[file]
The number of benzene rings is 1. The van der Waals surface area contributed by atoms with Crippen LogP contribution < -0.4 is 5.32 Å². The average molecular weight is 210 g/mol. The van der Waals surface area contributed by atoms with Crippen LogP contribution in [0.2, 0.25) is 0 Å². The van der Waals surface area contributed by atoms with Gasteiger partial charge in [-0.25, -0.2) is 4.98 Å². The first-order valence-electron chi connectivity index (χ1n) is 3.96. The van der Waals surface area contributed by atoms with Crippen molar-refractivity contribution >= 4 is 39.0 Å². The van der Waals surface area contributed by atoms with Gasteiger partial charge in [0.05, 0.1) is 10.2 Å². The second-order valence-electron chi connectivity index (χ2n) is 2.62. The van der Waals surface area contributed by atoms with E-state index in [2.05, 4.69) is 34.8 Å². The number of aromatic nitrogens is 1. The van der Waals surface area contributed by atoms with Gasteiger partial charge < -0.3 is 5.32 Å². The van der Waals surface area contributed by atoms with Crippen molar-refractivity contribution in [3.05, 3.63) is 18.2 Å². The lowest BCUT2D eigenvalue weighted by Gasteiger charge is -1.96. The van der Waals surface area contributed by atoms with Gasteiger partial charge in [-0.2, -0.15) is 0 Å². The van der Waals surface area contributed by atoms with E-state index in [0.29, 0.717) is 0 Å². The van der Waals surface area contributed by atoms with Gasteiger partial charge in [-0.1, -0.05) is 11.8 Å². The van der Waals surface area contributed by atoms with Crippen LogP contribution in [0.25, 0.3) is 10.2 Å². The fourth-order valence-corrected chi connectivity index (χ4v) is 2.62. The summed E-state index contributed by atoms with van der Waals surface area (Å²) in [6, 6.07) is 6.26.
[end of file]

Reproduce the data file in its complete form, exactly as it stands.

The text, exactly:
The number of benzene rings is 1. The van der Waals surface area contributed by atoms with Crippen LogP contribution < -0.4 is 5.32 Å². The average molecular weight is 210 g/mol. The van der Waals surface area contributed by atoms with Crippen LogP contribution in [0.2, 0.25) is 0 Å². The van der Waals surface area contributed by atoms with Gasteiger partial charge in [-0.25, -0.2) is 4.98 Å². The first-order valence-electron chi connectivity index (χ1n) is 3.96. The van der Waals surface area contributed by atoms with Crippen molar-refractivity contribution >= 4 is 39.0 Å². The van der Waals surface area contributed by atoms with Gasteiger partial charge in [0.05, 0.1) is 10.2 Å². The second-order valence-electron chi connectivity index (χ2n) is 2.62. The van der Waals surface area contributed by atoms with E-state index in [2.05, 4.69) is 34.8 Å². The number of aromatic nitrogens is 1. The van der Waals surface area contributed by atoms with Gasteiger partial charge < -0.3 is 5.32 Å². The van der Waals surface area contributed by atoms with Crippen molar-refractivity contribution in [3.05, 3.63) is 18.2 Å². The lowest BCUT2D eigenvalue weighted by Gasteiger charge is -1.96. The van der Waals surface area contributed by atoms with Gasteiger partial charge in [-0.2, -0.15) is 0 Å². The van der Waals surface area contributed by atoms with E-state index in [0.29, 0.717) is 0 Å². The van der Waals surface area contributed by atoms with Gasteiger partial charge in [-0.1, -0.05) is 11.8 Å². The van der Waals surface area contributed by atoms with Crippen LogP contribution in [0.25, 0.3) is 10.2 Å². The fourth-order valence-corrected chi connectivity index (χ4v) is 2.62. The summed E-state index contributed by atoms with van der Waals surface area (Å²) in [6, 6.07) is 6.26.